"[The group's] instrument builders built me a Ndzendze. It's a very rare instrument – a two-sided guitar. So it's eight strings, four strings on each side," Brennan says. "I could kind of play it intuitively because it's a string instrument."

Here's an excerpt from the poem:

He fell facing away from the police officer,
four bullet holes on the left side of his body,
hands holding a block of cedar wood
and a three-inch blade he used to carve
canoes and faces into totem poles.

(announcing it is not over)

The police officer said:
I yelled at him to drop the knife.

(sound of something left out)

It took five seconds to shoot.

"The poem is about a deaf individual being killed by the police who was a carver, who lived by the water and carved canoes," Brennan says. "And I'm playing this instrument that has been handmade and carved by somebody who carves canoes."

Antrobus, who is Jamaican-British, often captures the experience of police violence in his work.

"The borders of identity are so heavily protected and policed and patrolled," Antrobus says of these poems. "And look how dangerous it is for certain people when we cross those borders. You quite literally could end up with a gun in your face, a bullet in the back."

He also often writes of how that experience can be especially traumatic for deaf individuals, who without trained interpreters, have high chances of being misinterpreted by law enforcement.

"That's why so many of the elements on the record are Raymond's voice, but Raymond's voice changing – maybe being double-tracked or triple-tracked," Brennan says.

Poet Raymond Antrobus
Marilena Umuhoza Delli / Ian Brennan
Ian Brennan
Poet Raymond Antrobus

Other sonic elements on the album include sound recorded underwater, such as on the track "Miami Airport Immigration."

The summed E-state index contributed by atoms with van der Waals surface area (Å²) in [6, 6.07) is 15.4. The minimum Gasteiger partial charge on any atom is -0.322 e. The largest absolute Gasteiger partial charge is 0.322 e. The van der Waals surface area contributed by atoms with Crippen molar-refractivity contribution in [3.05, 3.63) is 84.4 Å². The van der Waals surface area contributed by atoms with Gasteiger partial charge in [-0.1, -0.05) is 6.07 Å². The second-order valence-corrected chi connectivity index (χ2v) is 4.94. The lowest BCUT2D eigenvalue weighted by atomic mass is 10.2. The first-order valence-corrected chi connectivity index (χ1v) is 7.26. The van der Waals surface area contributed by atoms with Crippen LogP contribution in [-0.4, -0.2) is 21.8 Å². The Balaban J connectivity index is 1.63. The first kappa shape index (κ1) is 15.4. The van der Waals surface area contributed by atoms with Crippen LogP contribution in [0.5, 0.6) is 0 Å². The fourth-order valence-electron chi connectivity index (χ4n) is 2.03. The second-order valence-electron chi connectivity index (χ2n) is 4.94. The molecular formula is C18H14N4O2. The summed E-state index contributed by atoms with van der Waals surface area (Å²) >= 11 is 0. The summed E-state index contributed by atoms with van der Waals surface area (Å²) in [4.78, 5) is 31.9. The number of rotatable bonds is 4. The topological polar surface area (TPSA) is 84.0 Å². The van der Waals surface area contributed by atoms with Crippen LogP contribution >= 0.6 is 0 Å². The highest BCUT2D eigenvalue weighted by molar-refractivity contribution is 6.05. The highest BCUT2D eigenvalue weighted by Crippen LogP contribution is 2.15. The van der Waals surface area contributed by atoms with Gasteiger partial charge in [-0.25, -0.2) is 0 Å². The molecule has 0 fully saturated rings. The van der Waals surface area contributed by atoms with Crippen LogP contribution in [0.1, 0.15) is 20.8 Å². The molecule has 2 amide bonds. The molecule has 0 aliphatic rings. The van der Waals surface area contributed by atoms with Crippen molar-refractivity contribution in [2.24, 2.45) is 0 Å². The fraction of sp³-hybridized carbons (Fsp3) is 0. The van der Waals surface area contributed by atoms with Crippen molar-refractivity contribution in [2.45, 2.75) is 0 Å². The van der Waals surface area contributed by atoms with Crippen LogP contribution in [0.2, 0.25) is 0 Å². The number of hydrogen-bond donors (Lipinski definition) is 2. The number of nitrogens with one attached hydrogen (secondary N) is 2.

"When we think about how much of the earth is covered with water, it's maybe the majority of the sound environment on the planet," Brennan says. "Yet it's something largely unfamiliar to many people."

To that, Antrobus adds that the human body is made up mostly of water, which then creates an atmosphere where we question exactly what we are made of. "Where do we belong? What is truly being questioned? What are the true reasons for this confinement of identity, of language, of experience, of ideas?"

The artists hope that bringing listeners to these questions with the album will show them that the experience of sound – like most experiences – is not binary.

Copyright 2023 NPR. To see more, visit

Jeevika Verma joined NPR's Morning Edition and Up First as a producer in February 2020. During her time there, she's produced a variety of stories ranging from Afghanistan peace talks, COVID surges in India and local & state elections. Verma also contributes to arts and poetry coverage for NPR's culture desk, and is always trying to get more poets on air. She leads the Morning Edition diversity council and works on DEI efforts across the network to help NPR live up to its mission.